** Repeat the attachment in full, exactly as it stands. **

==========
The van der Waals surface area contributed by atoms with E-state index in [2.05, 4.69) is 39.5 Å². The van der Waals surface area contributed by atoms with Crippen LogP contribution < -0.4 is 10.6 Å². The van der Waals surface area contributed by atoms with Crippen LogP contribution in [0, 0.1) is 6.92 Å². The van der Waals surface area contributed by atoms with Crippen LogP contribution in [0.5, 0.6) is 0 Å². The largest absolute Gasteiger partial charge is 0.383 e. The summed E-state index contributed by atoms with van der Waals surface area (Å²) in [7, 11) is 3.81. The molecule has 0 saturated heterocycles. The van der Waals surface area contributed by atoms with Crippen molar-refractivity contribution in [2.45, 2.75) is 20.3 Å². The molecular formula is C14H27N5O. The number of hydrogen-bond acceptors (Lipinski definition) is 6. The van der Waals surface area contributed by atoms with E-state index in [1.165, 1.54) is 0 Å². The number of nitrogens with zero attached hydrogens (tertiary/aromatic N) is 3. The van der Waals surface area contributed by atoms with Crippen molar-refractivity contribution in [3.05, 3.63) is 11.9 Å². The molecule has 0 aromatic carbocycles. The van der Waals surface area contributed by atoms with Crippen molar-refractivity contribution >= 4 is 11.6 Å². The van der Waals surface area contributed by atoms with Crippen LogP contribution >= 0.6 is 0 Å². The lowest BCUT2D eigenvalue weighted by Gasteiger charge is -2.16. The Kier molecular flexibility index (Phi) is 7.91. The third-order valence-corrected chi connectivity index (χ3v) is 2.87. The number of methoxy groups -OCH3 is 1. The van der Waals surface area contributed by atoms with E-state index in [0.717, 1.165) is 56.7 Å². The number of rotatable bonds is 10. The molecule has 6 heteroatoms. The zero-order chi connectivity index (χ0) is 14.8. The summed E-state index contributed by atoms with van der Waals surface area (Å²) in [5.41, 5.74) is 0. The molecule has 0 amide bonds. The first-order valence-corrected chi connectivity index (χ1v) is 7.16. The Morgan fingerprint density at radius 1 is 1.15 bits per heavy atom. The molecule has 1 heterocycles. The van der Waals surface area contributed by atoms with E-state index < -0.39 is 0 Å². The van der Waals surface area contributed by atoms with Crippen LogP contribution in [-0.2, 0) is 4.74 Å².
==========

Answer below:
The van der Waals surface area contributed by atoms with E-state index in [2.05, 4.69) is 39.5 Å². The van der Waals surface area contributed by atoms with Crippen LogP contribution < -0.4 is 10.6 Å². The van der Waals surface area contributed by atoms with Crippen LogP contribution in [0, 0.1) is 6.92 Å². The van der Waals surface area contributed by atoms with Crippen LogP contribution in [0.5, 0.6) is 0 Å². The largest absolute Gasteiger partial charge is 0.383 e. The summed E-state index contributed by atoms with van der Waals surface area (Å²) in [7, 11) is 3.81. The molecule has 0 saturated heterocycles. The van der Waals surface area contributed by atoms with Crippen molar-refractivity contribution in [2.45, 2.75) is 20.3 Å². The molecular formula is C14H27N5O. The number of hydrogen-bond acceptors (Lipinski definition) is 6. The van der Waals surface area contributed by atoms with E-state index in [1.165, 1.54) is 0 Å². The number of nitrogens with zero attached hydrogens (tertiary/aromatic N) is 3. The van der Waals surface area contributed by atoms with Crippen molar-refractivity contribution in [3.05, 3.63) is 11.9 Å². The molecule has 0 aromatic carbocycles. The van der Waals surface area contributed by atoms with Crippen molar-refractivity contribution >= 4 is 11.6 Å². The van der Waals surface area contributed by atoms with Crippen LogP contribution >= 0.6 is 0 Å². The lowest BCUT2D eigenvalue weighted by Gasteiger charge is -2.16. The Kier molecular flexibility index (Phi) is 7.91. The third-order valence-corrected chi connectivity index (χ3v) is 2.87. The number of methoxy groups -OCH3 is 1. The van der Waals surface area contributed by atoms with E-state index in [0.717, 1.165) is 56.7 Å². The number of rotatable bonds is 10. The molecule has 6 heteroatoms. The zero-order chi connectivity index (χ0) is 14.8. The summed E-state index contributed by atoms with van der Waals surface area (Å²) in [5.41, 5.74) is 0. The molecule has 0 amide bonds. The first-order valence-corrected chi connectivity index (χ1v) is 7.16. The Morgan fingerprint density at radius 1 is 1.15 bits per heavy atom. The molecule has 1 heterocycles. The van der Waals surface area contributed by atoms with E-state index < -0.39 is 0 Å². The van der Waals surface area contributed by atoms with Crippen LogP contribution in [-0.2, 0) is 4.74 Å².